Kids With Pet Dogs Less Likely To Have Anxiety

A new study in the United States revealed that children who have pet dogs at home are less likely to suffer from anxiety compared to those who do not.

Previous research conducted on adults proved that dogs as companions contribute to better mental and physical health, but little is known about the link between children's health and their pet dogs. Other studies showed that dogs can reduce risks for allergies for babies who are exposed to pets at an early age.

In the current study, featured in the journal Preventing Chronic Disease of the National Center for Chronic Disease Prevention and Health Promotion, a team of researchers from different institutions assessed 643 children who were aged six to seven years old and were enrolled in a pediatric primary care clinic in upstate New York.

Before the participants' annual visit, their parents answered a comprehensive health risk screener with questions regarding their kids' screen time, mental and physical health, pet status and body mass index (BMI). The researchers noted that the mental health of the parents could affect their answers, so they also screened them for depression.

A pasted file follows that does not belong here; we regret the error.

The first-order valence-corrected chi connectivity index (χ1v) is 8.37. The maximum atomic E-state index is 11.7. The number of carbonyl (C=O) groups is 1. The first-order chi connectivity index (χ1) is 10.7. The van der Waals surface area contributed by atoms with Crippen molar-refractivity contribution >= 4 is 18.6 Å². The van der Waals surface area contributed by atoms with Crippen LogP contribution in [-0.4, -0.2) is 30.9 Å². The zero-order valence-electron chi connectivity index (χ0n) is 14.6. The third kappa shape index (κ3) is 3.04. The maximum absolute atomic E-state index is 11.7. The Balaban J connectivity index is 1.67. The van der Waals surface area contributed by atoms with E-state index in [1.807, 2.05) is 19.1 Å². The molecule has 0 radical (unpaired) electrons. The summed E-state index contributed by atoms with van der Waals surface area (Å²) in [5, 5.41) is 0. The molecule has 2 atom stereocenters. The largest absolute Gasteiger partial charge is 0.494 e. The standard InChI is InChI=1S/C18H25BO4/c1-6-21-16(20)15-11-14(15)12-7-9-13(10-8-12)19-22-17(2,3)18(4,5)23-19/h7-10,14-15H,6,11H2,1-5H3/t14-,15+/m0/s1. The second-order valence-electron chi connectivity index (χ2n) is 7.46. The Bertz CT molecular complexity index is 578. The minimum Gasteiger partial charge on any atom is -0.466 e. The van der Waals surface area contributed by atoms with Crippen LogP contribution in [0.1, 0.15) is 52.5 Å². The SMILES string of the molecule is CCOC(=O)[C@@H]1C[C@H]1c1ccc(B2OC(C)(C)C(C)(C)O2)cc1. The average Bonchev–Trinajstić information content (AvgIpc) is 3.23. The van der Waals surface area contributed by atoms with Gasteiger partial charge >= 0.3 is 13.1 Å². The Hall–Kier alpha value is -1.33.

About 58 percent of the kids had dogs at their home. Of the kids with pet dogs, 12 percent tested positive on a screening test for potential childhood anxiety, researchers found. Of the kids who do not have dogs, 21 percent were tested positive.

When the researchers controlled several variables such as poverty level, the findings were still the same, although they pointed out that the findings merely showed a correlation.

The authors of the study explained that the findings can be viewed in two ways: it could be that the less anxious children have pet dogs or that the pet dogs make children less anxious. With the latter, researchers said that a pet dog can help children by stimulating conversation. Having a pet dog has an ice-breaking effect which can alleviate social anxiety. People who love dogs can have something to bond over, they said.

Dr. Anne Gadomski, one of the authors of the study, said they were aware of how special pets can be to kids.

"Sometimes their first word is the name of their pet," said Gadomski.

She explained that there is a very strong bond between kids and their pets, and that their team studied pet dogs because a lot of research has been done about them.

"It doesn't mean that cats can't do the same thing," she added.

Photo: Rob Bixby | Flickr

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